Hamaji Magazine | Kolmanskop, the ghost town of Namib desert

In the middle of the dry and barren expanses of the Namib Desert lies the foundations of a once flamboyant city. On the soft curves of the dunes emerges the remains of the city of Kolmanskop, a ghost town once the diamond capital of the world.

Today, it seems difficult to imagine that these dilapidated barracks housed one of the most prosperous communities in the world. By settling a few kilometers from Lüderitz at the beginning of the last century, the first inhabitant of Kolmanskop did not suspect the wealth that lay under their feet … literally! Indeed, you just had to bend down to pick up the diamonds by hand, lying right on the ground. This is what happened on April 8, 1908, to Zacharias Lewala.

Before the diamond fever, Kolmanskop was an insignificant little town. So insignificant that the origin of his name came from a simple transporter -Johnny Coleman- who, during a sandstorm, abandoned his ox wagon on the neighboring dune. But everything changes the day Zacharias Lewala discovers, for the first time, the famous gemstone. Convinced that this “may well be a diamond,” he shows it to his supervisor, German rail inspector August Stauch, who hastened to have the “pebble” appraised. Lewala was right, it was indeed a diamond. The news soon spread like a trainee of powder, pushing hundreds of prospectors to converge towards Kolmanskop.

The town then developed rapidly, becoming a hotspot for this diamond rush. Large and elegant houses were built with an impressive array of amenities: a gym, a casino, a hospital hosting the first X-ray station in the southern hemisphere, an ice factory and even a venue where the biggest European operas were performing.
“Thousands of people flocked in and the economy of the city simply exploded. The legend says you could find diamonds even at night, thanks to the moonlight “confesses Daniella, one of the managers of the Kolmanskop site.” There was a pool, she continues. You can not expect a pool in the middle of the desert. I even think that they imported some champagne from France”. The height of luxury, the council of the city set up a team of sweepers who cleared the streets from sand on a daily basis.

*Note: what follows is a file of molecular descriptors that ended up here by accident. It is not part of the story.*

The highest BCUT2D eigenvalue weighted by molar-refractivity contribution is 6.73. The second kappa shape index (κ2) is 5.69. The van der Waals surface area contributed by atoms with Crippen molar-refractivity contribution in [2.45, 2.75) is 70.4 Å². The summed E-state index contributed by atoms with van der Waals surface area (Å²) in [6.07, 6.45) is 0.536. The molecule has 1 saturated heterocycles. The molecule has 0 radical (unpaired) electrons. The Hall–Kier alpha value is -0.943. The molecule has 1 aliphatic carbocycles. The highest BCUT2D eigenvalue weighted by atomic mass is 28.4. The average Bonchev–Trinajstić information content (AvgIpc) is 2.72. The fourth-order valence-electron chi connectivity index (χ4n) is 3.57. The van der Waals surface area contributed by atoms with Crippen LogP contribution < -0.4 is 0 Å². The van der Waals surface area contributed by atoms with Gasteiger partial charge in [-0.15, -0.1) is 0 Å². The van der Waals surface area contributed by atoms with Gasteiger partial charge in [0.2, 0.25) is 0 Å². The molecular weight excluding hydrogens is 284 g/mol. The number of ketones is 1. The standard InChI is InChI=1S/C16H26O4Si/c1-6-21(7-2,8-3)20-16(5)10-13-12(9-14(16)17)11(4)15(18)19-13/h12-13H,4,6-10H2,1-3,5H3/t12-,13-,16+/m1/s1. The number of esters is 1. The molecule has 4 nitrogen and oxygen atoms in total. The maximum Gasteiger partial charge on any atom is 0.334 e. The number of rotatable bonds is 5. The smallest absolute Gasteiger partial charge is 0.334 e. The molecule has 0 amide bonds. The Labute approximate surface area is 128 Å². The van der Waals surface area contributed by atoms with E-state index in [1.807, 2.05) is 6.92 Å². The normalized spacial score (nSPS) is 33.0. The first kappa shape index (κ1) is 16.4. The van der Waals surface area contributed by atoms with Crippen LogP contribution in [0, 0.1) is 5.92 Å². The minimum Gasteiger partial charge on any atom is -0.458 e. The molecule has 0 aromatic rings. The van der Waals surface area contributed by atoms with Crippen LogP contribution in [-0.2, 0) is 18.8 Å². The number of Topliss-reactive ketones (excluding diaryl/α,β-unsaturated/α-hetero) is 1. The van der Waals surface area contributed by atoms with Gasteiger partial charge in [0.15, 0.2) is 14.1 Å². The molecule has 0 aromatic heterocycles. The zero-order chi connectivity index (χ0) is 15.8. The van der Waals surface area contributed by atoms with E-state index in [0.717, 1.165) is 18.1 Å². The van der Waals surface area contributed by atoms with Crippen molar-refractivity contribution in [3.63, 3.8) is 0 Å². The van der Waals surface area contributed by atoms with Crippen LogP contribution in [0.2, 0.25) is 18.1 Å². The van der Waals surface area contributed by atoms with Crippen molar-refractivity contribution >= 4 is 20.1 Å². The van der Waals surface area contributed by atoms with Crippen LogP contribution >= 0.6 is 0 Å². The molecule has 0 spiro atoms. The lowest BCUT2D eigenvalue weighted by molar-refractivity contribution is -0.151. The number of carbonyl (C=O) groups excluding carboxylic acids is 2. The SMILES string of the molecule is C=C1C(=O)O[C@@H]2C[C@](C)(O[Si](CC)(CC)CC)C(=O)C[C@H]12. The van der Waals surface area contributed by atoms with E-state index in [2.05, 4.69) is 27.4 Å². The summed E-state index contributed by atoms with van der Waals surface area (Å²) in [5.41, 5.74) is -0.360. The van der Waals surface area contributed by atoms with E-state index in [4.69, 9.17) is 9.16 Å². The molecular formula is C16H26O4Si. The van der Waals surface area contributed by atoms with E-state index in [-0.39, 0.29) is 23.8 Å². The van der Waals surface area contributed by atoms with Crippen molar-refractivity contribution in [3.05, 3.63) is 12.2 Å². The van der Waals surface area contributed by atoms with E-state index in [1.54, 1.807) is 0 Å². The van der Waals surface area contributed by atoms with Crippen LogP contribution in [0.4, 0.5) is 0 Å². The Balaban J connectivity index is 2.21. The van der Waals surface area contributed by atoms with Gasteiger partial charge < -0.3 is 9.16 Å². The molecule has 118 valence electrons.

Yet in the 1930s, the wealth of the city was already largely undermined. When even larger deposits were found 270 km south of the border between Namibia and South Africa, many miners decided to lift the camp. Diamond production in Kolmanskop, which had reached its peak in the early 1920s, declined until it was finally stopped in 1954. The last families left the city in 1956: on that day, the small German enclave was definitely left as a prey to the hungry desert.

Today, the Kolmanskop site is located in the heart of a protected area controlled by Namdeb Diamond Corporation, a company owned by De Beers – one of the largest diamond conglomerate in South Africa – and the Namibian government. But with the right permit, people are welcome to visit it. The ghost town is considered one of the most unusual and picturesque touristic sites in the world.The ultimate destination for photographers: Sometimes, once filled with their own emptiness, they come to reveal an irresistible poetry, and this poetry, the photographer seizes it, even sublime it.

A visit to Kolmanskop offers a mysterious experience, a vision of the power of the elements and the ephemeral dimension of life. Like a strange reminder of a moment in time. Unlike sites such as Machu-Picchu or the Pyramids of Giza, Kolmanskop testifies to the power of Nature.
The one that evolves tirelessly while great civilizations extinguish.
The one that offers, the one that takes back.
The one that imposes its time.
The one that slips into all spaces and absorbs brick, steel, and plaster as taking back its rights fiercely.
A harmony to find back, on the vestiges of the past …

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